Two decades after the massacre, the families of victims wait for justice.
On July 11, 1996, shortly after mid-day, the Ranveer Sena, a private militia of Bhumihar landowners, massacred 21 Dalits and Muslims, 20 of whom were women and children, in Bathani Tola, a hamlet in Bhojpur district, Bihar. The massacre lasted for three hours, yet the police personnel posted a mere 100 metres from the site stayed away.
The carnage in Bathani Tola was the first in a long series of massacres perpetrated by the Ranveer Sena in an area comprising Bhojpur, Arwal, Jehanabad, and Patna districts, that claimed around 400 lives, primarily of Dalits and the landless.
Although many dominant caste men accused of committing the killings have been prosecuted, the legal process has so far failed to convict them. In April 2012, the Patna High Court acquitted all the 23 persons accused of committing the carnage in Bathani Tola, though the trial court pronounced them guilty. The following year, the same court also acquitted those accused of perpetrating three other massacres. A special leave petition appealing against the acquittal of the accused in the Bathani Tola case is due to be heard by the Supreme Court soon.
Since the 1970s, the lower castes, rallying around various leftwing political formations, challenged the sources of their oppression with movements around the payment of statutory wages, the arbitrary eviction of bataidars, and the entitlement of women labourers to their bodily autonomy. In retaliation, the militias of various dominant castes brutally sought to restore the edifice of socio-economic power wielded by them through public spectacles of violence designed to punish and decimate members of the backward castes. It is indeed surprising that the judiciary has repeatedly failed to find sufficient evidence to convict the accused — as in the Bathani Tola judgment — despite eyewitness accounts.
In contrast, cases in which the landless and oppressed were the accused have had a very different fate in courts — such as in the Bara massacre of 1992, where TADA was invoked, and the convicted remain in jail.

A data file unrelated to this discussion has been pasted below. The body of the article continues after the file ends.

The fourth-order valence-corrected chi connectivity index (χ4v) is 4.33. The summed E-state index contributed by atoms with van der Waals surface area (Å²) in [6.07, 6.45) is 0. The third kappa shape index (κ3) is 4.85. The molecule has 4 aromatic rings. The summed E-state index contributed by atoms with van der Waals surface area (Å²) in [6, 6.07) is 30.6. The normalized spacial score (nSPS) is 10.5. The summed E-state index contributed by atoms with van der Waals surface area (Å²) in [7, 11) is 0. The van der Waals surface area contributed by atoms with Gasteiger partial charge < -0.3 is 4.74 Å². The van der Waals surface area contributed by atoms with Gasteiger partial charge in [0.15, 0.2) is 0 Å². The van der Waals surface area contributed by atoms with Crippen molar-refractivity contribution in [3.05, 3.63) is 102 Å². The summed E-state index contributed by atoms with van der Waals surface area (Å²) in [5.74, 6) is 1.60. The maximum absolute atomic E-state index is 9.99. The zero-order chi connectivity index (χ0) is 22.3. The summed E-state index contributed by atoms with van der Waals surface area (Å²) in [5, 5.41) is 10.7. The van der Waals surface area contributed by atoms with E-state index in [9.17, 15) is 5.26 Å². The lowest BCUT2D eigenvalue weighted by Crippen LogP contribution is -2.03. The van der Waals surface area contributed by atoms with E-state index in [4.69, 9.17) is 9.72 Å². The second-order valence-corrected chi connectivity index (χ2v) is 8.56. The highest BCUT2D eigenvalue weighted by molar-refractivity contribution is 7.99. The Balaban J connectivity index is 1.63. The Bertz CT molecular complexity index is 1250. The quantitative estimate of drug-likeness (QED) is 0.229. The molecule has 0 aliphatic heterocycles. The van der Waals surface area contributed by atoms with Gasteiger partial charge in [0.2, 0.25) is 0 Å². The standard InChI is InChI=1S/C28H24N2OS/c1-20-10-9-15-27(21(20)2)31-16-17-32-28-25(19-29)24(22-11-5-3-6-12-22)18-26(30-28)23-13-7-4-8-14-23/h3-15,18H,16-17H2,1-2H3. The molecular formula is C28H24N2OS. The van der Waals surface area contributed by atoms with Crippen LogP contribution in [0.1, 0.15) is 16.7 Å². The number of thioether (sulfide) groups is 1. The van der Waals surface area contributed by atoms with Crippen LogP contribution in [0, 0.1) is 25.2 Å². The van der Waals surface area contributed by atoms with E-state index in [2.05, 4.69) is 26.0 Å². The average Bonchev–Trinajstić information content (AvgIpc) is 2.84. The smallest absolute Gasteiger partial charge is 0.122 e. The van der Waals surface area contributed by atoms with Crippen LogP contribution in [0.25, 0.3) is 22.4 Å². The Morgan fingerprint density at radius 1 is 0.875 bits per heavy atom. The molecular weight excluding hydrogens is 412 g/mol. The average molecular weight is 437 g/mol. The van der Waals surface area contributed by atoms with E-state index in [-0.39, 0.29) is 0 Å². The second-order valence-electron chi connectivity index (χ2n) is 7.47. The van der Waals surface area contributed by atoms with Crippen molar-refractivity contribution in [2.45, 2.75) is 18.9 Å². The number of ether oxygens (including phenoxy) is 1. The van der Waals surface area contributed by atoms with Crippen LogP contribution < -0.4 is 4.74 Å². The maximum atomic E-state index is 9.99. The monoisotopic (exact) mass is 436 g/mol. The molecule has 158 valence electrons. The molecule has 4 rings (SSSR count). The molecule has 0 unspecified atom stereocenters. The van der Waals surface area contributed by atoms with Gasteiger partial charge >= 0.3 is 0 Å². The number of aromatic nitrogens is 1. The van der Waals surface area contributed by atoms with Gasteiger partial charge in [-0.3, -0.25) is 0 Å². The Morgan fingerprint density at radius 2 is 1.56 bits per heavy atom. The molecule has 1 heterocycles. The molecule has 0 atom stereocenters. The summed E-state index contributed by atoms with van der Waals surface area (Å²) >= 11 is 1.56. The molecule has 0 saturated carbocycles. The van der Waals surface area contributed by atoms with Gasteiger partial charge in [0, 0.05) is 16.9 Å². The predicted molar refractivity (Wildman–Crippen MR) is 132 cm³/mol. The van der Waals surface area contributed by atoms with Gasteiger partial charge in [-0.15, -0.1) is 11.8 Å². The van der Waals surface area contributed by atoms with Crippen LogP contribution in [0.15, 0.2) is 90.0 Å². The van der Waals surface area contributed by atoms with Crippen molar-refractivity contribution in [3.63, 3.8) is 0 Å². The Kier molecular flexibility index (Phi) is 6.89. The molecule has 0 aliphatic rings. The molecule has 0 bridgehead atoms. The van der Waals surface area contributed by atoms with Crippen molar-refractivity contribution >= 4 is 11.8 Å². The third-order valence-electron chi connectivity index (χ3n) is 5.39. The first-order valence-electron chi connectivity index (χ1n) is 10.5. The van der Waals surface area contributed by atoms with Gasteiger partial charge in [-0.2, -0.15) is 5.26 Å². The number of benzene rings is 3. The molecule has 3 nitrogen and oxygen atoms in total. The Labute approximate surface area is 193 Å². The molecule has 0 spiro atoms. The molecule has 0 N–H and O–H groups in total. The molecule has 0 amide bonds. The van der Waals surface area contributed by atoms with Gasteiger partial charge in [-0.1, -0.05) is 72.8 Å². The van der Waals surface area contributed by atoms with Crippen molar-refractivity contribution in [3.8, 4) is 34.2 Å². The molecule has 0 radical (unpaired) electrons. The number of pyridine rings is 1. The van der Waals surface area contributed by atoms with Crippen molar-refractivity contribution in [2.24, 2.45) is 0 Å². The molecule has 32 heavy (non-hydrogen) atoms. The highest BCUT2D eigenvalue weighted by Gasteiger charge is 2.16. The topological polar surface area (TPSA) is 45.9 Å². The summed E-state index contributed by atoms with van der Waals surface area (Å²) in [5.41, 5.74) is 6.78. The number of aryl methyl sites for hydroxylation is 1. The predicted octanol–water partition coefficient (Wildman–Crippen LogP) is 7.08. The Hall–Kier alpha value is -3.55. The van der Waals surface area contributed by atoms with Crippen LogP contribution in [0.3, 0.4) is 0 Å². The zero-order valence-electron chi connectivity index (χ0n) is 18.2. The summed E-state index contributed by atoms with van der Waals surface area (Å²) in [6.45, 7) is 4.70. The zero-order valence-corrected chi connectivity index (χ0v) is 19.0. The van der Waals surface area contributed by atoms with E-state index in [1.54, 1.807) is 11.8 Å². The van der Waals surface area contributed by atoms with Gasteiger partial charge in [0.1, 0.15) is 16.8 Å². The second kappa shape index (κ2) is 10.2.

The Patna High Court verdict on the Bathani massacre, while admitting many deficiencies in the investigation and prosecution, discredited eyewitness testimonies, pronouncing that the accused would not “be exposing their identity in broad daylight”, that any eyewitnesses could not have escaped alive, and that the accused had been falsely implicated, allowing the real killers to escape.
In striking contrast, the landmark Naroda Patiya verdict of August 2012, pertaining to the killing of Muslims in Gujarat in 2002, affirms the validity of the testimonies of the survivors of a carnage. The principles outlined in that verdict can help steer the course of justice in the murky waters of mass massacres, where the agencies of investigation and prosecution are complicit in the crime itself. The Naroda Patiya verdict notes that the “value of injured eyewitnesses is on high pedal [sic]. The principle is that no injured would substitute a wrong person naming him as a[n] assailant by saving [a] real assailant.” The verdict also notes that, “It is [a] settled position of law that the defect, lacuna and deliberate carelessness on the part of the investigating agency cannot fetch any benefit in favour of the accused or else it amounts to perpetuate the injustice already caused to the complainant party.” Accordingly, the eyewitnesses of Bathani Tola should not be held liable for the shortcomings in the legal process.
In a sting operation by Cobrapost, released in August 2015, several Ranveer Sena men boasted that they had been part of gangs that committed various massacres and had even terrorised the complainants into turning hostile. Bathani Tola, however, is an exception, where eyewitnesses stood their ground despite intimidation. They look to the Supreme Court with the hope that it will re-examine the evidence and correct a great injustice.
If not, the profound questions raised by Nayeemuddin Ansari, who lost six members of his immediate family, including a three-month-old baby daughter and two young sons aged five and six, in the massacre, at a convention in Delhi in 2012 — “Who killed 21 people that afternoon, if it wasn’t those we named in the FIR? Are we expected to bring back the dead to give evidence?” — will remain unanswered
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